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Measuring Progress on the Road to Supply Chain Resilience

Not long ago, supply chain issues were a concern mainly limited to operations professionals. But in the past two years, supply chain disruptions have moved up the agenda and are now widely discussed in C-suites and even the highest levels of government—essentially, because of their widespread economic impact. Even the White House has weighed in, with an order last year saying, “The United States needs resilient, diverse, and secure supply chains to ensure our economic prosperity and national security.”

The call to action to improve supply chain resilience has been loud and clear. And now, some recent surveys provide a snapshot of what companies have been doing in response, and what they plan to do.

For example, while companies are exploring a variety of new strategies for resilience, many have simply turned to a traditional approach. The most common approach to coping with disruptions over the past year has been to increase inventories of components and finished goods, according to a recent survey from McKinsey & Company, which reports that 8 out of 10 respondents increased their inventories last year.

Budgeting for Supply Chain Resilience

That approach can be effective but brings its own challenges in terms of paying for and maintaining that inventory. And it seems that many companies have seen it as a short-term, expedient solution and are now looking at other approaches. McKinsey reports that 90% now want to increase their supply chain resilience, and almost three-quarters expect to increase their budgets to accomplish that goal.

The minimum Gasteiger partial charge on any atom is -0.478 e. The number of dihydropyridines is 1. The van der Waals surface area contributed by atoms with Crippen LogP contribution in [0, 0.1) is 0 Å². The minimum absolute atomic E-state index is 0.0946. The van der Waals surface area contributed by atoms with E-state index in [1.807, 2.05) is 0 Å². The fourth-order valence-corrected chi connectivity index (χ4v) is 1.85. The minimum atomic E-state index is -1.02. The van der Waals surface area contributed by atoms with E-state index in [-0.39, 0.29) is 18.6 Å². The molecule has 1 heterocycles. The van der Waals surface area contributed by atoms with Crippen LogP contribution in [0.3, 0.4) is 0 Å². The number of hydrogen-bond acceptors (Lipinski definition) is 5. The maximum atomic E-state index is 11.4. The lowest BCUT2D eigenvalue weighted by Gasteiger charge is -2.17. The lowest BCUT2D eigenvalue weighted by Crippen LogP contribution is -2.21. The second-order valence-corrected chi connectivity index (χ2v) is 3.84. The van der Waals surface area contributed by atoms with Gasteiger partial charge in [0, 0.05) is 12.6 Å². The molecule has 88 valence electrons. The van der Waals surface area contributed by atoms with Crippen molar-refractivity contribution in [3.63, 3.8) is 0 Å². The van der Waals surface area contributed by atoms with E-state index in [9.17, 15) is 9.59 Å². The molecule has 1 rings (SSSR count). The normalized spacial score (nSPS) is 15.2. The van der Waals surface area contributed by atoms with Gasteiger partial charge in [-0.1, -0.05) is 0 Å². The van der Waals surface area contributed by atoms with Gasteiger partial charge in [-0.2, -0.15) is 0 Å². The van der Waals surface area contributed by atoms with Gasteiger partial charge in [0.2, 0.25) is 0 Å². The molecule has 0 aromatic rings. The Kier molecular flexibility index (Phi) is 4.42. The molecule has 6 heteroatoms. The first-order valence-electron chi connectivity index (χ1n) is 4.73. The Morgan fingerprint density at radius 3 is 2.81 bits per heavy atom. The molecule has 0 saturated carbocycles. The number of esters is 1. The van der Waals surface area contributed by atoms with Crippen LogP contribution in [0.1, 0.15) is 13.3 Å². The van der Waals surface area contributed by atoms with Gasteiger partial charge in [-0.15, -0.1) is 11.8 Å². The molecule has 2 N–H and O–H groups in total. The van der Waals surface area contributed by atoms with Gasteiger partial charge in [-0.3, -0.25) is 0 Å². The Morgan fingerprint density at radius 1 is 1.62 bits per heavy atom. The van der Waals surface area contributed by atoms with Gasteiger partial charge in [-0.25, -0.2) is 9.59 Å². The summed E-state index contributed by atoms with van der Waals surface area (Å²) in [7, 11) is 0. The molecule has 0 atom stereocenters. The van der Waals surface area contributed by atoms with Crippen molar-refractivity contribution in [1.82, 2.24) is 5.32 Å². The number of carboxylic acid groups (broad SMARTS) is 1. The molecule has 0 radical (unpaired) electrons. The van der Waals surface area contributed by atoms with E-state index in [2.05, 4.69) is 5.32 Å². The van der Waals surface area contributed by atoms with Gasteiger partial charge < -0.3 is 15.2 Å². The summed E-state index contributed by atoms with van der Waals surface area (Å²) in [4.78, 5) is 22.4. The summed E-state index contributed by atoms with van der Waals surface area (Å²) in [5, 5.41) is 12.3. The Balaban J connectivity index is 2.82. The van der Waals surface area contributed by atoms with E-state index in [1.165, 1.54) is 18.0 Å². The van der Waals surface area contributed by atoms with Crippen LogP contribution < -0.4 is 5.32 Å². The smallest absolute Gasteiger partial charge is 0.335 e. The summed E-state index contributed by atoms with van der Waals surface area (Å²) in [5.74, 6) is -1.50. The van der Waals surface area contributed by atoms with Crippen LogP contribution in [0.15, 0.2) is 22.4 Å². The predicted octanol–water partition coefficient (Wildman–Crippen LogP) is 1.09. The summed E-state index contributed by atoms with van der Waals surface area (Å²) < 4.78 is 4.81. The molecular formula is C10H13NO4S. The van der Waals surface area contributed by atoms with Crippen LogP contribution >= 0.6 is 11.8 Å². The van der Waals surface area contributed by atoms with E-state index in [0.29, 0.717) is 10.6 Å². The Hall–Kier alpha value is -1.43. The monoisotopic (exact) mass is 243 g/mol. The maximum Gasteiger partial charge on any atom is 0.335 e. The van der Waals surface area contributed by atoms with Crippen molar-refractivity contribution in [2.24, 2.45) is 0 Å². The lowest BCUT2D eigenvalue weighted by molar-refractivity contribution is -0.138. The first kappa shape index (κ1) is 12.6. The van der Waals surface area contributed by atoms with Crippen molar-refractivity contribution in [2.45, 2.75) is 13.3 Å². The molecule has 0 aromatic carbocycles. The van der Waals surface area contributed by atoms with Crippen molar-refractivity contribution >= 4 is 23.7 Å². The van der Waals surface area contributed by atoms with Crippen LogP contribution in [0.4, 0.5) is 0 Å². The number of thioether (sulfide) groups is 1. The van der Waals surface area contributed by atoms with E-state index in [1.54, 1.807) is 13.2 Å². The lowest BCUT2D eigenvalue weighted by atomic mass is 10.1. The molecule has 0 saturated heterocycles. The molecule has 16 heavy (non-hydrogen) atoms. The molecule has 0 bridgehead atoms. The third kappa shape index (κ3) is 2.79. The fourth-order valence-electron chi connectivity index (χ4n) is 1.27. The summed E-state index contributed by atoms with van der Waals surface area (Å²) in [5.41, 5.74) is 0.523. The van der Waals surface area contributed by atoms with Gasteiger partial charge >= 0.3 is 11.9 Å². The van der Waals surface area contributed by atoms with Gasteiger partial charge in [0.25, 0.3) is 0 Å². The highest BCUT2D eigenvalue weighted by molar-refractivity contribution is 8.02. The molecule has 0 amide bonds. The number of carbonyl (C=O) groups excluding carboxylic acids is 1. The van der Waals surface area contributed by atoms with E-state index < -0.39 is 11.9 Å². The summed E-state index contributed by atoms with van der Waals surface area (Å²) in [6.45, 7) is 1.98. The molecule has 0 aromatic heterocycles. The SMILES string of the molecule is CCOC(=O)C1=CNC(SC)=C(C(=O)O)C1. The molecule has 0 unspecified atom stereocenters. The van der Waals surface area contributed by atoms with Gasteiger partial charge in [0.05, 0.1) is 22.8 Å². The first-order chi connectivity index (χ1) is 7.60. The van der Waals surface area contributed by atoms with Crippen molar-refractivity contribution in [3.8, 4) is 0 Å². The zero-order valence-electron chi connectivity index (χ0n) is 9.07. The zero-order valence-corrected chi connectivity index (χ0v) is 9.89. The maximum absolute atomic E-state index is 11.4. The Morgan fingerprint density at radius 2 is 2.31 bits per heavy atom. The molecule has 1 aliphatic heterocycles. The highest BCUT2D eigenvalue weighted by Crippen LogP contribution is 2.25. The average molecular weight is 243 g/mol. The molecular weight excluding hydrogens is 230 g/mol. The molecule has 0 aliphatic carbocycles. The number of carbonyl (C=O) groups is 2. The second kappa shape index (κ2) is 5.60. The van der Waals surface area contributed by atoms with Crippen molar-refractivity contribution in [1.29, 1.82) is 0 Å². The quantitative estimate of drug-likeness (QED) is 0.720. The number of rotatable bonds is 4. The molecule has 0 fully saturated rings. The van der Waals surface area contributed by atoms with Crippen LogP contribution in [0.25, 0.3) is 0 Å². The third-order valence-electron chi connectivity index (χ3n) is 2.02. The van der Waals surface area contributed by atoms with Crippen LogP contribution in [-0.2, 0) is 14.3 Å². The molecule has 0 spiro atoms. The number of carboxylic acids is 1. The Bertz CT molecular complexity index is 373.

Meanwhile, many companies are planning to make “wholesale changes” to their supply-chain footprints, according to a study from the Interos supply chain technology company. It notes that 89% of surveyed executives think their suppliers are too concentrated in certain geographic locations and that 51% have plans to reshore or nearshore suppliers.

Other strategies beyond building buffer inventory include dual sourcing and engaging two suppliers for each component, which has now been implemented by 81% of respondents in the McKinsey survey, compared to 55% the year before. Forty-four percent are developing regional supply networks—presumably to shorten supply chains to reduce risk. That’s up from 25% the previous year. Many executives expect to continue to work on dual sourcing (69%) and regionalization (51%) through this year and beyond. From Dynamic’s perspective, this suggests that they see supply chain disruptions and risk as ongoing challenges in managing the supply chain.

Just Getting Started on Managing Supply Chain Risk

Companies are doing a lot to strengthen the supply chain, but they have a lot more to do—particularly on the risk-assessment front. The Interos study found that only 57% of suppliers are usually evaluated during a risk assessment. In addition, just 11% of respondents said that they monitor supplier risk on an ongoing basis.

These findings underscored the need to look further up the supply chain to understand risk, with 76% saying they have been affected by risk events occurring beyond second-tier suppliers—that is, their suppliers’ suppliers. McKinsey echoes that problem, noting that 45% of respondents in its survey can only see up the supply chain as far as their first-tier suppliers or have no visibility at all into the upstream supply chain.

Industry surveys show that the turmoil of the past few years has been a tremendous motivator for change, and supply chain professionals are working to increase resilience. There is progress being made and more is needed—and companies have clearly found powerful reasons for moving forward.



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